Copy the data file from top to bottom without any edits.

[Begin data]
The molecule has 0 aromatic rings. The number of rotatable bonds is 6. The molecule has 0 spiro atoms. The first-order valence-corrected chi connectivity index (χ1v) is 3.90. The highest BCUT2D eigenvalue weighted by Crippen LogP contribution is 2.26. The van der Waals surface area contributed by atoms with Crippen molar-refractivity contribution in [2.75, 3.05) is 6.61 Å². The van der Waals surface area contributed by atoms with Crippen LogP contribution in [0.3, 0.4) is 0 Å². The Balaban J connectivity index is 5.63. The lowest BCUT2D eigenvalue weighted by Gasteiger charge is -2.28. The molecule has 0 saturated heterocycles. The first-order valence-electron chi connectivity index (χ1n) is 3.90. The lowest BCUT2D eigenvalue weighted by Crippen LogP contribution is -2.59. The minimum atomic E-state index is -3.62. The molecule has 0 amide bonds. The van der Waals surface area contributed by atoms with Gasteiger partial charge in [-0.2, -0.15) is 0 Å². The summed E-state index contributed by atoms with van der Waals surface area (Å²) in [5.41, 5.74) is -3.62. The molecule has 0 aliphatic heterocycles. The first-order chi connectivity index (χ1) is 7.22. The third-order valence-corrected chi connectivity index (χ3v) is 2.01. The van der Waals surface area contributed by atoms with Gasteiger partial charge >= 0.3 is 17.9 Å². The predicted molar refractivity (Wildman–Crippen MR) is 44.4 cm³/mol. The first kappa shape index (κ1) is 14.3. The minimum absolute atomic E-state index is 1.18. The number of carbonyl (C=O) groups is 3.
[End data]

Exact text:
The molecule has 0 aromatic rings. The number of rotatable bonds is 6. The molecule has 0 spiro atoms. The first-order valence-corrected chi connectivity index (χ1v) is 3.90. The highest BCUT2D eigenvalue weighted by Crippen LogP contribution is 2.26. The van der Waals surface area contributed by atoms with Crippen molar-refractivity contribution in [2.75, 3.05) is 6.61 Å². The van der Waals surface area contributed by atoms with Crippen LogP contribution in [0.3, 0.4) is 0 Å². The Balaban J connectivity index is 5.63. The lowest BCUT2D eigenvalue weighted by Gasteiger charge is -2.28. The molecule has 0 saturated heterocycles. The first-order valence-electron chi connectivity index (χ1n) is 3.90. The lowest BCUT2D eigenvalue weighted by Crippen LogP contribution is -2.59. The minimum atomic E-state index is -3.62. The molecule has 0 amide bonds. The van der Waals surface area contributed by atoms with Gasteiger partial charge in [-0.2, -0.15) is 0 Å². The summed E-state index contributed by atoms with van der Waals surface area (Å²) in [5.41, 5.74) is -3.62. The molecule has 0 aliphatic heterocycles. The first-order chi connectivity index (χ1) is 7.22. The third-order valence-corrected chi connectivity index (χ3v) is 2.01. The van der Waals surface area contributed by atoms with Gasteiger partial charge >= 0.3 is 17.9 Å². The predicted molar refractivity (Wildman–Crippen MR) is 44.4 cm³/mol. The first kappa shape index (κ1) is 14.3. The minimum absolute atomic E-state index is 1.18. The number of carbonyl (C=O) groups is 3.